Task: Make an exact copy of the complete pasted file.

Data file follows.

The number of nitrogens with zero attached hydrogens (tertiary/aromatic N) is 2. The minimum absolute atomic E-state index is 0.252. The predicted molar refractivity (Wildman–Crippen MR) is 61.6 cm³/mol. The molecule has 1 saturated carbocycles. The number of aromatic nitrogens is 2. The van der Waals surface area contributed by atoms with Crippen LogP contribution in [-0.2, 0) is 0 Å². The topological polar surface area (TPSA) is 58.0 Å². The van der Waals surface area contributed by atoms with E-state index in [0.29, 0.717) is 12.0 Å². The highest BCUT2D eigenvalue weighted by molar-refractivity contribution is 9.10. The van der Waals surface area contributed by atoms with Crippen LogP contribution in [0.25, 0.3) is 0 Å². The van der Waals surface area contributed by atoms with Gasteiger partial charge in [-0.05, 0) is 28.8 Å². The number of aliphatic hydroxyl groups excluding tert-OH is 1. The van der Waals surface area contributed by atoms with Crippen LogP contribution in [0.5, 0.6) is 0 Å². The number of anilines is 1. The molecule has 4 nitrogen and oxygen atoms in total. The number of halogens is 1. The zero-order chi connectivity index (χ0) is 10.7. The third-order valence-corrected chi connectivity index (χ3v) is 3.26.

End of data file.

The number of nitrogens with zero attached hydrogens (tertiary/aromatic N) is 2. The minimum absolute atomic E-state index is 0.252. The predicted molar refractivity (Wildman–Crippen MR) is 61.6 cm³/mol. The molecule has 1 saturated carbocycles. The number of aromatic nitrogens is 2. The van der Waals surface area contributed by atoms with Crippen LogP contribution in [-0.2, 0) is 0 Å². The topological polar surface area (TPSA) is 58.0 Å². The van der Waals surface area contributed by atoms with E-state index in [0.29, 0.717) is 12.0 Å². The highest BCUT2D eigenvalue weighted by molar-refractivity contribution is 9.10. The van der Waals surface area contributed by atoms with Crippen LogP contribution in [0.25, 0.3) is 0 Å². The van der Waals surface area contributed by atoms with Gasteiger partial charge in [-0.05, 0) is 28.8 Å². The number of aliphatic hydroxyl groups excluding tert-OH is 1. The van der Waals surface area contributed by atoms with Crippen LogP contribution in [0.5, 0.6) is 0 Å². The number of anilines is 1. The molecule has 4 nitrogen and oxygen atoms in total. The number of halogens is 1. The zero-order chi connectivity index (χ0) is 10.7. The third-order valence-corrected chi connectivity index (χ3v) is 3.26.